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Failure to set timely hearing ends discipline effort

The Supreme Court of West Virginia, in a June 11 decision, ordered the state's real estate appraiser board to cease discipline actions against a former board member whom the board had moved to discipline, after the board failed to hold hearings in a timely manner

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(York v. West Virginia Real Estate Appraiser Licensing and Certification Board).

In 2001, Linda York, a licensed member of the state real estate appraiser licensing board, performed a review of an appraisal by Barbara McCracken, a licensee whose actions had come to the attention of the board. The review caused a complaint to be filed against McCracken, whose license was eventually suspended.

The discipline did not last. On appeal, a state circuit court reinstated McCracken’s license and, in 2008, she filed complaints against York and other appraisers who had reviewed her work.

The board dismissed the complaints, noting that appraisers usually kept records for only five years and that no evidence would exist for the case. An anonymous complaint concerning a 2003 appraisal by York was filed that December, but the board dismissed this complaint as well.

State law requires action on complaints within a one-year timeframe, and the board had failed to formally initiate proceedings within that time restriction.
In most cases, this would have been the end of the story. But, after a review of the board’s practices by another agency in 2011, it reopened the two 2008 complaints against York, eventually seeking to discipline her and offering her a consent agreement which would have resolved the two complaints, as well as a third, newer complaint.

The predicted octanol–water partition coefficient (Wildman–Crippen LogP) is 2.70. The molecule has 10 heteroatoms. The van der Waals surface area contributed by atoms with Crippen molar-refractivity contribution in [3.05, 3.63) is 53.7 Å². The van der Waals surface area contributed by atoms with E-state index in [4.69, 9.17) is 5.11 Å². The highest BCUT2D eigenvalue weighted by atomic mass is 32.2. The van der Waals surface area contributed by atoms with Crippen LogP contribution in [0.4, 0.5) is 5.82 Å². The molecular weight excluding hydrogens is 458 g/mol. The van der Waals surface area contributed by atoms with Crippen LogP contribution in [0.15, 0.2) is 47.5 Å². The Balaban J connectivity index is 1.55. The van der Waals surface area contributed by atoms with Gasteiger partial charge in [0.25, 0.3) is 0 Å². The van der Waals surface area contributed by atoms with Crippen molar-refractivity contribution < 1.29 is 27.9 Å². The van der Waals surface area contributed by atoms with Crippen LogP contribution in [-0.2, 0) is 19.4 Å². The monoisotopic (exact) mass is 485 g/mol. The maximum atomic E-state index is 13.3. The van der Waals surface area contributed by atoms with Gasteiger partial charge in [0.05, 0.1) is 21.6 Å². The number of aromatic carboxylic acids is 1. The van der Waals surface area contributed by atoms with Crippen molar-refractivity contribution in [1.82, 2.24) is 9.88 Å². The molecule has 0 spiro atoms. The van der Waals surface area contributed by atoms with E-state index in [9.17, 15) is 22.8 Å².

York, unhappy, challenged the board’s ability to reopen the old complaints and requested a hearing to deal with the new one, but the board never formally initiated proceedings.

In July 2012, the board, based on a fourth complaint, again moved to discipline York. However, in doing so, the board failed to hold a hearing, and York objected, arguing that a hearing was required in order for the board to impose discipline.

York eventually filed an action seeking to prohibit the board from taking action, and the case went before the state supreme court.

The court ruled that state law imposed no time limitations for resolving a complaint, but they also held that neither did any statute exist which would allow the board to reopen cases it had previously dismissed. Because the board had previously dismissed the 2008 complaints, it had no authority to pursue them now.

The board’s failure to provide York a hearing also irked the court. “Despite the clear and stated procedure allowing for a hearing and other procedures for contesting a complaint, the board has failed to allow the petitioner to seek redress for these complaints.”

The court considered such inaction to resolve the complaints, and so issued a writ of prohibition preventing the board from proceeding with charges.

The justices also granted attorney fees and costs to York, ruling that the board’s delays had been particularly vexatious.